“I met a woman once whose husband threw golf balls in front of her face as she drove down the highway, in an effort to both terrify her and establish his dominance and fearlessness. Then there was the teenager who told me how her father used to sit at the kitchen table and spin his pistol around as a reminder of his power and authority; he kept his loaded guns hanging on the wall like art. In researching my new book, No Visible Bruises, I met a woman whose husband had brought home a rattlesnake and kept it in a cage, threatening her with its presence to ensure her compliance.
The English language has a name for this kind of viciousness, a catchall phrase for this particular brand of human meanness: domestic violence.
But as a term, domestic violence is wholly inadequate, failing to capture the nightmare that people experience. For other kinds of terrible events, English has terms, dark and foreboding, that vividly communicate the situations they describe. Genocide, for example. Crimes against humanity. Holocaust. They are all abstractions—fundamentally just a bunch of phonemes cobbled together—that nevertheless conjure startling images. As I type these words, pictures form in my mind: starvation, disease, torture. They are a kind of shorthand for the worst that humans inflict on one another.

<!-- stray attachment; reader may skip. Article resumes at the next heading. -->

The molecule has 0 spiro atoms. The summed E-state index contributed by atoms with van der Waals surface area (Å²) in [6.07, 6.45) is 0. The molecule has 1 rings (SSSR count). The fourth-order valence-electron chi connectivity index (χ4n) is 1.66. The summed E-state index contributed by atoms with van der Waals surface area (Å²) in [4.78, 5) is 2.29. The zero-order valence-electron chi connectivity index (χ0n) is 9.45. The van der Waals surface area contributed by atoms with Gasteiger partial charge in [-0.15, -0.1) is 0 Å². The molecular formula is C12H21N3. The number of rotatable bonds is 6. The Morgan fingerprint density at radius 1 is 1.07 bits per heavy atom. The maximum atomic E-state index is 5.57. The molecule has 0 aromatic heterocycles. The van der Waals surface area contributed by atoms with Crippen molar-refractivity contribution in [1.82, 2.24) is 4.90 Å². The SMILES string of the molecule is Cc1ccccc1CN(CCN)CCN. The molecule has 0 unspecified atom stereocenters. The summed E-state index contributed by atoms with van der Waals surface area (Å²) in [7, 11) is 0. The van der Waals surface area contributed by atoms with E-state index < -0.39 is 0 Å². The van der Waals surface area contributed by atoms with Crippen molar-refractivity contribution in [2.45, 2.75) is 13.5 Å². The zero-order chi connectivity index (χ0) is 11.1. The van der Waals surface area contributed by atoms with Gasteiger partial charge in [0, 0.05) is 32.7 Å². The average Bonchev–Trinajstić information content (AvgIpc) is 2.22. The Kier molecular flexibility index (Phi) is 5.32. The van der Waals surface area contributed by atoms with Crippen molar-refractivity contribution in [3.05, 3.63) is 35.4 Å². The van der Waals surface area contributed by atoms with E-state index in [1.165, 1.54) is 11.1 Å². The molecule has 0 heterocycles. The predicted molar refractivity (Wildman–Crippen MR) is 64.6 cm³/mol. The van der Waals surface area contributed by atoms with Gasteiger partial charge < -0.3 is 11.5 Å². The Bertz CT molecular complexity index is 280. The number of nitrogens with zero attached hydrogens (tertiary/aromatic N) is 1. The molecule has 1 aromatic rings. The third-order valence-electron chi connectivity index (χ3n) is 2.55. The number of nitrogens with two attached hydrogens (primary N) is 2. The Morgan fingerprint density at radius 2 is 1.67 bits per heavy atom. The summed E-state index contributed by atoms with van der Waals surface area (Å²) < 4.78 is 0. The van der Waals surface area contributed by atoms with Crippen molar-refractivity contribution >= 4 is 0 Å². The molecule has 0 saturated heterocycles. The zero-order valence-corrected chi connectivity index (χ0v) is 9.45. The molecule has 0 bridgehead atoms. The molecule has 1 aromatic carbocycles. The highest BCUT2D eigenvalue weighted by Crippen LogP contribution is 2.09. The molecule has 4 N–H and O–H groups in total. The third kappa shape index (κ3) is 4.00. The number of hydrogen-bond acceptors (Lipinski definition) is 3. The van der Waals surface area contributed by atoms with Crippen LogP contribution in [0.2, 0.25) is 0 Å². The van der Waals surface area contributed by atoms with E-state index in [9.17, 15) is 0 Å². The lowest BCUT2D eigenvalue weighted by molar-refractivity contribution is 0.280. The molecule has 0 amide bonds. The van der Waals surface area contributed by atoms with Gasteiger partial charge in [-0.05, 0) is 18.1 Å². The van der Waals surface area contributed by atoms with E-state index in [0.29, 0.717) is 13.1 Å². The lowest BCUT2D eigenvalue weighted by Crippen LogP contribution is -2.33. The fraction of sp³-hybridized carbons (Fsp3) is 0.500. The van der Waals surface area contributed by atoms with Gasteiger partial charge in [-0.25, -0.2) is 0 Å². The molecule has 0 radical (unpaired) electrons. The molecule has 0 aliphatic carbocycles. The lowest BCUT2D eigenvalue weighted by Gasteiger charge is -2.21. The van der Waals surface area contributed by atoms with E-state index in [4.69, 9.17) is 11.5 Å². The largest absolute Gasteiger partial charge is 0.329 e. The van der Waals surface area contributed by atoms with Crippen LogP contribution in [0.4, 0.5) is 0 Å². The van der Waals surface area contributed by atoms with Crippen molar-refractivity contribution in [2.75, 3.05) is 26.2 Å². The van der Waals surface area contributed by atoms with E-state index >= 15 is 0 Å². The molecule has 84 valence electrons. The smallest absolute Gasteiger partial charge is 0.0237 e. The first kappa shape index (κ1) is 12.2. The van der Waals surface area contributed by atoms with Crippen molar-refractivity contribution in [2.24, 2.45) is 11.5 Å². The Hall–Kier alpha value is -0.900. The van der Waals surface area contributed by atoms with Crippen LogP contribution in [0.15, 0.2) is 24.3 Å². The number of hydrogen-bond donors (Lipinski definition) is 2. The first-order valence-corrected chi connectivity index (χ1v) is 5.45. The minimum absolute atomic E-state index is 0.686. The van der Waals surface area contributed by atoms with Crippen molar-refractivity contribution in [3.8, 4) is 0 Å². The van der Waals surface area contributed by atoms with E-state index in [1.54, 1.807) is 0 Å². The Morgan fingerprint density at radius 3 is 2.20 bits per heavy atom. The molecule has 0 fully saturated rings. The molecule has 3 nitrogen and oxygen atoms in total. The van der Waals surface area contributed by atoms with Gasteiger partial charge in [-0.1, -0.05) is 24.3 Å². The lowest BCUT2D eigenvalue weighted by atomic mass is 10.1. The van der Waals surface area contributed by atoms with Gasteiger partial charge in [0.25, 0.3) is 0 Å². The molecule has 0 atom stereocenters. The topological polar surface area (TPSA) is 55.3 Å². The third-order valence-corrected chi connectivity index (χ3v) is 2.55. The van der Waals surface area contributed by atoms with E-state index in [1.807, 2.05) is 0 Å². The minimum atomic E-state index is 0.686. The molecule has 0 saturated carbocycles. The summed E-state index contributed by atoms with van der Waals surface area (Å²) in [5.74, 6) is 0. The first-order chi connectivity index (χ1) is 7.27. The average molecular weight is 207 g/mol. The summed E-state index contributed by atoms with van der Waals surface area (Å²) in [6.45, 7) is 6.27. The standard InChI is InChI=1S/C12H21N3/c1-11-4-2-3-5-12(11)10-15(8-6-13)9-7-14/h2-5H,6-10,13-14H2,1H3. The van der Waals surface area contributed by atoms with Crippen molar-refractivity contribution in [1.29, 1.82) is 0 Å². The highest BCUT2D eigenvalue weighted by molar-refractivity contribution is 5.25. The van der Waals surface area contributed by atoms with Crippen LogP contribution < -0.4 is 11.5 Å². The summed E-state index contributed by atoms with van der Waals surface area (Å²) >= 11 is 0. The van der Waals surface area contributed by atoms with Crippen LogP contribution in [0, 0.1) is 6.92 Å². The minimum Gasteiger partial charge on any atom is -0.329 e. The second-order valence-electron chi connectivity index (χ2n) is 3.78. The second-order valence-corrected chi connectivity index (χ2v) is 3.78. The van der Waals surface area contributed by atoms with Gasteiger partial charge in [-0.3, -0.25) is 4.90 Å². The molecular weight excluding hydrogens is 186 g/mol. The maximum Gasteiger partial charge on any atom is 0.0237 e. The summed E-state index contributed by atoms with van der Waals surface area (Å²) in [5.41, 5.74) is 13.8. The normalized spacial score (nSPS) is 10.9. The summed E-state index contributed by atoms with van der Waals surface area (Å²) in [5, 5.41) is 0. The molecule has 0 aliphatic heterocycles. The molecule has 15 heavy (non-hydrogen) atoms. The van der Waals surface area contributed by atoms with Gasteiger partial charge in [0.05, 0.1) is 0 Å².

Domestic violence does little of this. It doesn’t convey the psychological terror of knowing that a snake could be slipped into bed while you’re sleeping, or the emotional betrayal of having a loaded gun toyed with as a threat from someone who has complete control over your life. At its worst, domestic violence suggests complicity in one’s victimhood. One chooses one’s partner, after all.”
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